The surprisingly tricky business of taking shoes off and on in Japan
The last item on my do list to get ready for my trip to Japan, was to buy shoes that I could easily slip on and off my feet. In Japan, you are required to remove your shoes when entering somebody’s home, a temple, or a tea house. I really thought that all I needed was the shoes.
I spent considerable effort before my trip reading about proper etiquette for Japan. To bow, be polite, be meek, smile, nod, and eat with chopsticks. My chopstick skills were shaky at best, but sufficient enough to prevent starvation and total embarrassment. But the shoes turned out to be my nemesis.
In Japan, the distinction between dirty public spaces and clean semi-private & private spaces is very important. One cannot step on a clean floor with dirty shoes. And conversely, one cannot step on a dirty floor with clean socks. Armed with this basic knowledge and my slip on/off shoes, I thought I was prepared.
Alas, it turned out to be more complicated than that. You have to remove your shoes while standing up – more specifically, while standing on one foot – with nothing to hold onto. And the now shoe-less foot has to step up onto the clean interior floor – which is sometimes a substantial step up. And once you have established a foot-hold with with the stocking foot on the higher floor level, you need to remove your remaining shoe while standing on your other foot on the high step.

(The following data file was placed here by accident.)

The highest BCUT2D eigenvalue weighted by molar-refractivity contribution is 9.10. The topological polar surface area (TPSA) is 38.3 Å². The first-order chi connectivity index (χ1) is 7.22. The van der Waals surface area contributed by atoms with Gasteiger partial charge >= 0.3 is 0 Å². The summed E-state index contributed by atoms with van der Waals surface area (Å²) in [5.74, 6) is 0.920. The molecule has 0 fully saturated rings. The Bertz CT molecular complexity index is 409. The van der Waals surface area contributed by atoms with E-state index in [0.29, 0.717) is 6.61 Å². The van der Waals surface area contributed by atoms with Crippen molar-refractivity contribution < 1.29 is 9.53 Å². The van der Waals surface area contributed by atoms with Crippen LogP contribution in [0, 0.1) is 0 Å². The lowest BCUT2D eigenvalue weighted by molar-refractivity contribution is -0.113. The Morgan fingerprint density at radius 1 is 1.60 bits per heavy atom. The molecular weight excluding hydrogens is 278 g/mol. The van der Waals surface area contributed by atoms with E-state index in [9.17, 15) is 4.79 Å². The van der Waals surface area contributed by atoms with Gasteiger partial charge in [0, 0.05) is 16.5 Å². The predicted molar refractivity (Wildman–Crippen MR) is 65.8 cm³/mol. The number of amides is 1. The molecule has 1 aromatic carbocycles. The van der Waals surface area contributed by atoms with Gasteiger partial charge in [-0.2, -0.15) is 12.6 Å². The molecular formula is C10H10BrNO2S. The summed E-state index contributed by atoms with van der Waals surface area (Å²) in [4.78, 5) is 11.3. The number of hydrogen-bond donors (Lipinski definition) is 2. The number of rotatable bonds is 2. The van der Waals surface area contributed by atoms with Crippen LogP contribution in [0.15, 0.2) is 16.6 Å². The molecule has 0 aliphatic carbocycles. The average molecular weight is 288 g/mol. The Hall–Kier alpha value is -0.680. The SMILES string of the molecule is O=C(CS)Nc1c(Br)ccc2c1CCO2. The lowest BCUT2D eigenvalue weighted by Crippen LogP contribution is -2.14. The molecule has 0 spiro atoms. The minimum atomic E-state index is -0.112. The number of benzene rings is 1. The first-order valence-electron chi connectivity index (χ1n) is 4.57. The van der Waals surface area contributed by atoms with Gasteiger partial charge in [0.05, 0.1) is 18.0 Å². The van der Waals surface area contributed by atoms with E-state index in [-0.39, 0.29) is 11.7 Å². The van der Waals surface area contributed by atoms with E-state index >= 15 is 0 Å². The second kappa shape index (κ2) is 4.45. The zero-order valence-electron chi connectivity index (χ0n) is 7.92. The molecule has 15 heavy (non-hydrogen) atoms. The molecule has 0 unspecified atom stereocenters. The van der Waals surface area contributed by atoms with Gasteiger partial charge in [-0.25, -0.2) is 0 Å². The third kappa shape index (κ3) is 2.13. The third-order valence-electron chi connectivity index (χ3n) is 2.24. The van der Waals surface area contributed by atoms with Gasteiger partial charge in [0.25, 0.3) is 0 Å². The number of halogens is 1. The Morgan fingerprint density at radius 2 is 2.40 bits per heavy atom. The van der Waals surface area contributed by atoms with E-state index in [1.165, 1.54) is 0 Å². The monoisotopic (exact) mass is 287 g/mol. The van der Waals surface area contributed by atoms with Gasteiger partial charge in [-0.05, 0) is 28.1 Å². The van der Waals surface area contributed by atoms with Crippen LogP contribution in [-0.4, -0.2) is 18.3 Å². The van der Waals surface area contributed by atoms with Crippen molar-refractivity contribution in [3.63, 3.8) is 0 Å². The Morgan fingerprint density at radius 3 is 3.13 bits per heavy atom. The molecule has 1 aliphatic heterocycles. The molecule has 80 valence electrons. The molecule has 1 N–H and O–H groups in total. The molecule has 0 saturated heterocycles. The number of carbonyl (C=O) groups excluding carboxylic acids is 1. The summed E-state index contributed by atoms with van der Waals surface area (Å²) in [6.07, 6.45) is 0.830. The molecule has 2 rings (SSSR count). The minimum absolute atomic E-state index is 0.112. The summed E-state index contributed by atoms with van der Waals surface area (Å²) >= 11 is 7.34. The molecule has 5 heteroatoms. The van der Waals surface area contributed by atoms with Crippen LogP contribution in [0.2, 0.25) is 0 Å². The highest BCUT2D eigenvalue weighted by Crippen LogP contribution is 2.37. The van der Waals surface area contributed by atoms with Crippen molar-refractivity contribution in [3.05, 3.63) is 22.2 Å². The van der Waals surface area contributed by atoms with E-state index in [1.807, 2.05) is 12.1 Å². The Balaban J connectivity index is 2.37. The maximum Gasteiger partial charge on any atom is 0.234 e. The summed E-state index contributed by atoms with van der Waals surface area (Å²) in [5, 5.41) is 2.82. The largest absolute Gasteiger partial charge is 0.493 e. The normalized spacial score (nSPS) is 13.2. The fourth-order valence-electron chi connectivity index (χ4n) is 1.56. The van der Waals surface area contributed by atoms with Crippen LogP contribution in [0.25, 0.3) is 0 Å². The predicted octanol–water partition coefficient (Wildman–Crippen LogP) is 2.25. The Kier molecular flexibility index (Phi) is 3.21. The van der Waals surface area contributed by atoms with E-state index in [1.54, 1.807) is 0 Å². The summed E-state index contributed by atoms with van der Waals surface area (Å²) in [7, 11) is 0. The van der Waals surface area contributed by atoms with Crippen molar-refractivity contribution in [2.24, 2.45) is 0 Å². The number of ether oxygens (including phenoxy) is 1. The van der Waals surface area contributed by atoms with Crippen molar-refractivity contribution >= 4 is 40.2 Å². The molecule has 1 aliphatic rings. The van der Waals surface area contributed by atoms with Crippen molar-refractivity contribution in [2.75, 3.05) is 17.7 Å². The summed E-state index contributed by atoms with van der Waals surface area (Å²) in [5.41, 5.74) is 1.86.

And if you are entering a Tea House, then you are doing this shoe ritual while crouching to get through a tiny entry opening. So much for gracefulness.
Honestly, I found this way of separating and defining dirty public space from clean private space to be fascinating. Something that our homes lack. (Though, to accomplish this in modern homes would require a new method as this one obviously does not work for anybody lacking in good agility.)
And when you leave, you have to do this in reverse, putting the shoes back on. One shoe on and step down, then put the other shoe on and land still upright with both feet on the ground. This proved to be even harder than the shoe removing upon entry.
One of these years, I intend to make another trip to Japan. Prior to that, I hope to watch lots of youtube videos of how other people accomplish this shoe on/off task gracefully, and make myself a little mini stage to practice beforehand. And hope nobody expects me to do this wearing kimono.